Methods for the inclusion of real world evidence in network meta-analysis. Jenkins, D., Bujkiewicz, S., Martina, R., Dequen, P., & Abrams, K. R. arXiv:1805.06839 [stat], May, 2018. arXiv: 1805.06839
Methods for the inclusion of real world evidence in network meta-analysis [link]Paper  abstract   bibtex   
Background: Network Meta-Analysis (NMA) is a key component of submissions to reimbursement agencies world-wide, especially when there is limited direct head-to-head evidence for multiple technologies from randomised control trials (RCTs). Almost all NMAs include only data from RCTs. However, real-world evidence (RWE) is also becoming widely recognised as a source of clinical data. In this paper, we investigate methods for the inclusion of RWE and its impact on the level of uncertainty around the effectiveness estimates. Methods: We investigated the use of a range of methods for inclusion of RWE in evidence synthesis by applying them to an illustrative example in relapsing remitting multiple sclerosis (RRMS). We carried out a literature search to identify RCTs and RWE evaluating treatments in RRMS. To assess the impact of inclusion of RWE on the effectiveness estimates, we used Bayesian hierarchical and power prior models. We investigated the effect of the inclusion of RWE by varying the degree of down weighting of this part of evidence by the use of a power prior. Results: Whilst the inclusion of the RWE led to an increase in the level of uncertainty surrounding effect estimates for this example, this depended on the method of inclusion adopted for the RWE. The hierarchical models were effective in allowing for heterogeneity between study designs but this also further increased the level of uncertainty. Conclusion: The power prior method for the inclusion of RWE in NMAs indicates that the degree to which RWE is taken into account can have a significant impact on the overall level of uncertainty. The hierarchical modelling approach further allowed for accommodating differences between study types. Further work investigating both empirical evidence for biases associated with individual RWE studies and methods of elicitation from experts on the extent of such biases is warranted.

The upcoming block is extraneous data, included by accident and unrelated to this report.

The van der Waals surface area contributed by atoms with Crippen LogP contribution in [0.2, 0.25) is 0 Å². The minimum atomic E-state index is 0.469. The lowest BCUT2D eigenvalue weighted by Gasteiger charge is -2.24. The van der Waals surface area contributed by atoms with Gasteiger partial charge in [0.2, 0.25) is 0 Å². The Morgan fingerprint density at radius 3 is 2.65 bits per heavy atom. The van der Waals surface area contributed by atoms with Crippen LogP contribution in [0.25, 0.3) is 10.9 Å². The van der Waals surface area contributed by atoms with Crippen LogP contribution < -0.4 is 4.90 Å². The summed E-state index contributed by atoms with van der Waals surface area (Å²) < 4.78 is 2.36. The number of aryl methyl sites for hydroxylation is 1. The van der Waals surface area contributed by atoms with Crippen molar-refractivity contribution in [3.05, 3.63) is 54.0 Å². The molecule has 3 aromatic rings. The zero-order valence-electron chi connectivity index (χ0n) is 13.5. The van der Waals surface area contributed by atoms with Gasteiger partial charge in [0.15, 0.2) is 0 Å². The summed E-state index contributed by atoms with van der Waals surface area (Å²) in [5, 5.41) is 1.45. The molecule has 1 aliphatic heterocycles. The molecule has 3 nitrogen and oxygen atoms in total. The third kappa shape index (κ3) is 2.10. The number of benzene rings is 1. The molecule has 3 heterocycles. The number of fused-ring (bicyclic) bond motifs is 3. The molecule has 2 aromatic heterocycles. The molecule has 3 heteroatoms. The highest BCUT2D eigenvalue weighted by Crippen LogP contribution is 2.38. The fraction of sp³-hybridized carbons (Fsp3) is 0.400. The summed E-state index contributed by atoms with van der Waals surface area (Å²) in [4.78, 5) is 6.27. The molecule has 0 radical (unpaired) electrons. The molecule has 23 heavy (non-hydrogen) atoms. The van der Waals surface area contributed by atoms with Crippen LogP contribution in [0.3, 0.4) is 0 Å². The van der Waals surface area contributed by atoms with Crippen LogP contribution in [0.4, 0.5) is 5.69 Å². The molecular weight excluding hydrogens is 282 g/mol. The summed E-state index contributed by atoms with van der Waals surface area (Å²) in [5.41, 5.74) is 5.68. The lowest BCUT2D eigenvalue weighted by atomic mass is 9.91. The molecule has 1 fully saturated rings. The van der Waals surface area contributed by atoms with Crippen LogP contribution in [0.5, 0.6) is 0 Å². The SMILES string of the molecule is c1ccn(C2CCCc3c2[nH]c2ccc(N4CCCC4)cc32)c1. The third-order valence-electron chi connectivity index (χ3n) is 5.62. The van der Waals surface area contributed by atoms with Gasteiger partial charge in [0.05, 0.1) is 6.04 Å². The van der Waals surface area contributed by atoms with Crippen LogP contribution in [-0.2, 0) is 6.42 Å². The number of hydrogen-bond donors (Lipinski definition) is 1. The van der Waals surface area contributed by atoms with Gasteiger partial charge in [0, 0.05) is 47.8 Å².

@article{jenkins_methods_2018,
	title = {Methods for the inclusion of real world evidence in network meta-analysis},
	url = {http://arxiv.org/abs/1805.06839},
	abstract = {Background: Network Meta-Analysis (NMA) is a key component of submissions to reimbursement agencies world-wide, especially when there is limited direct head-to-head evidence for multiple technologies from randomised control trials (RCTs). Almost all NMAs include only data from RCTs. However, real-world evidence (RWE) is also becoming widely recognised as a source of clinical data. In this paper, we investigate methods for the inclusion of RWE and its impact on the level of uncertainty around the effectiveness estimates. Methods: We investigated the use of a range of methods for inclusion of RWE in evidence synthesis by applying them to an illustrative example in relapsing remitting multiple sclerosis (RRMS). We carried out a literature search to identify RCTs and RWE evaluating treatments in RRMS. To assess the impact of inclusion of RWE on the effectiveness estimates, we used Bayesian hierarchical and power prior models. We investigated the effect of the inclusion of RWE by varying the degree of down weighting of this part of evidence by the use of a power prior. Results: Whilst the inclusion of the RWE led to an increase in the level of uncertainty surrounding effect estimates for this example, this depended on the method of inclusion adopted for the RWE. The hierarchical models were effective in allowing for heterogeneity between study designs but this also further increased the level of uncertainty. Conclusion: The power prior method for the inclusion of RWE in NMAs indicates that the degree to which RWE is taken into account can have a significant impact on the overall level of uncertainty. The hierarchical modelling approach further allowed for accommodating differences between study types. Further work investigating both empirical evidence for biases associated with individual RWE studies and methods of elicitation from experts on the extent of such biases is warranted.},
	urldate = {2019-09-19},
	journal = {arXiv:1805.06839 [stat]},
	author = {Jenkins, D. and Bujkiewicz, S. and Martina, R. and Dequen, P. and Abrams, K. R.},
	month = may,
	year = {2018},
	note = {arXiv: 1805.06839},
	keywords = {Statistics - Applications}
}

Downloads: 0